1986 La Mission Haut-Brion, Pessac-Léognan

SKU #950721 97 points Wine Spectator

 An extremely impressive, yet slightly hard wine; still closed, but could be as great as the 1952. Dark ruby in color and very aromatic, with a rich cherry aromas. Full-bodied, with full tannins and plenty of fruit, yet very closed and tight on the finish. (JS)  (11/1991)

Robert Parker's Wine Advocate

 Dark plum/ruby with a dusty, earthy, cigar box-scented nose, this somewhat austere, medium-bodied La Mission-Haut-Brion shows plenty of tannin in a somewhat muscular style without the charm and seductiveness of the ripest years. Nevertheless, the aromatics are there, and the wine still tastes young, but I suspect there will always be a certain austerity to La Mission Haut-Brion’s 1986. (RP)  (1/2003)

K&L Notes

La Mission-Haut-Brion has a long and illustrious history in Graves and in some eyes is the greatest estate in Bordeaux. The estate has an unbelievable record of great wines stretching back over the past century and today has a reputation for pure excellence. Robert Parker believes the quality is that of a First Growth. The vines are planted to 50% Cabernet Sauvignon, 40% Merlot and 10% Cabernet Franc. Since 1983 the Clarence Dillon family, owners of Chateau Haut Brion have owned and managed La Mission now under the expert guidance of Jean-Philippe Delmas, the third generation in his family to manage the properties of the Dillon Family.

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Varietal:

Cabernet Sauvignon and Blends

- Cabernet Sauvignon has come a long way from its role as a blending varietal, however dominant, in the wines of Bordeaux. Today it is the most planted red varietal in the world. Identified as a descendent of Cabernet Franc and Sauvignon Blanc, the late-ripening Cabernet Sauvignon needs to be planted in warmer climates to fully ripen. Its small berries can easily be identified for their distinctive blue color, thick skins and high tannins. And while the varietal has its own definitive characteristics: green pepper-like aromas and black currant flavors among them, it is perhaps most prized for its ability to convey terroir, vintage and winemaking. A relatively new varietal, Cabernet Sauvignon started making inroads into the wines of the Médoc and Graves in the late-18th century. Today it is also dominant in the up-and-coming Entre-Deux-Mers region of Bordeaux and can also be found in Southwest France. It is the companion varietal to Sangiovese in Italy's Super Tuscans and is planted all over Europe, stretching to lesser-known winegrowing regions like Russia and Lebanon. In the Americas Cabernet Sauvignon has found champions in every nook and cranny of California and among winemakers in Washington, where it complements plantings of Merlot. In South America, Cab thrives in Chile, but can also be found in smaller amounts in Argentina and even in Mexico.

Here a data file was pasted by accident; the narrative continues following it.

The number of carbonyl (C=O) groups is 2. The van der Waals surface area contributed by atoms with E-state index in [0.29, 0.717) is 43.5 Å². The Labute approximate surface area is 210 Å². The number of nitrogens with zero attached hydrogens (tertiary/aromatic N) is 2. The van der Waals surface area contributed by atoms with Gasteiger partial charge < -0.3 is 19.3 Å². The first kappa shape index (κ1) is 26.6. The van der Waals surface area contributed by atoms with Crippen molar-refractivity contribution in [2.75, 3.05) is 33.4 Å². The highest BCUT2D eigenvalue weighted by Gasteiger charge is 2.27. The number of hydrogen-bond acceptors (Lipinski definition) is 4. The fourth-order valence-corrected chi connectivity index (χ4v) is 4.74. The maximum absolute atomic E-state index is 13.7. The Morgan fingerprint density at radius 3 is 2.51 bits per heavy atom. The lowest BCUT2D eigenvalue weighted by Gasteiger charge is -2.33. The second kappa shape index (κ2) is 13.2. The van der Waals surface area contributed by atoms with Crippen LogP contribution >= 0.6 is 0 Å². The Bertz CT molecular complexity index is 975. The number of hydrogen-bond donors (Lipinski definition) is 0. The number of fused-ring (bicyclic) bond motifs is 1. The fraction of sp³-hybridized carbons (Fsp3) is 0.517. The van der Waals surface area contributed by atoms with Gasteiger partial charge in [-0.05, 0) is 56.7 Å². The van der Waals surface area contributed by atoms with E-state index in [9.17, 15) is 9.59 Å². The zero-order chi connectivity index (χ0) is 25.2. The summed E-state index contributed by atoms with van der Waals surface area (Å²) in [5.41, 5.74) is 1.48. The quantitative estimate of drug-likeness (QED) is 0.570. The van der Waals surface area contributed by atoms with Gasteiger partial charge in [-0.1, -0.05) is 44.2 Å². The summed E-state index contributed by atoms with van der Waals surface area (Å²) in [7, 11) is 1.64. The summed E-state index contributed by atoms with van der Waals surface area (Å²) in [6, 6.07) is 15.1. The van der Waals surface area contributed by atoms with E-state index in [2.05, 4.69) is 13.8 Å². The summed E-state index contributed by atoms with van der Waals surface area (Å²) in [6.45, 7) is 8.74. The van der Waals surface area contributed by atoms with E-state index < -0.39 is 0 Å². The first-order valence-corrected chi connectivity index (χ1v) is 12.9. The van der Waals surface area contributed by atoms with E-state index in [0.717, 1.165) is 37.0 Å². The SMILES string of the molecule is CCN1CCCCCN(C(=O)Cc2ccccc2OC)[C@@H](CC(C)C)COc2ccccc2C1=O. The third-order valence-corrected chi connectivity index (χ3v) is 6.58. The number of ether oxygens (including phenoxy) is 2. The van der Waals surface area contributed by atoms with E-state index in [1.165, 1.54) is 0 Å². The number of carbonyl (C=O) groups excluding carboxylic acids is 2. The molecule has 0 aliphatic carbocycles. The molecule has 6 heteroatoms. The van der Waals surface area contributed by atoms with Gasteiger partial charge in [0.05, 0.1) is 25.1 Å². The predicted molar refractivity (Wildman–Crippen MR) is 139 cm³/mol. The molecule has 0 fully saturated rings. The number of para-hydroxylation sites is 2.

Country:

France

- When it comes to wine, France stands alone. No other country can beat it in terms of quality and diversity. And while many of its Region, Bordeaux, Burgundy and Champagne most obviously, produce wine as rare, as sought-after and nearly as expensive as gold, there are just as many obscurities and values to be had from little known appellations throughout the country. To learn everything there is to know about French wine would take a lifetime. To understand and appreciate French wine, one only has to begin tasting them. Click for a list of bestselling items from all of France.
Sub-Region:

Bordeaux

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Specific Appellation:

Pessac-Leognan/Graves

- Graves is the large red and white wine region located to the southeast of the city of Bordeaux along the Garonne River. Cabernet Sauvignon dominates the red wines from the area, while the whites are mixtures of Sauvignon Blanc and Semillon. The most important area within the Graves is the village of Pessac-Leognan. Most of the great chateaux, including Haut Brion, a premier cru and the only wine outside of the Medoc to be included in the 1855 Classification, are located in this small appellation. Graves derives its name from the rocky, stony terrain of the region. Many people believe that the stony soil radiates the day's heat at night and thus makes the grapes ripen earlier than the other regions in Bordeaux.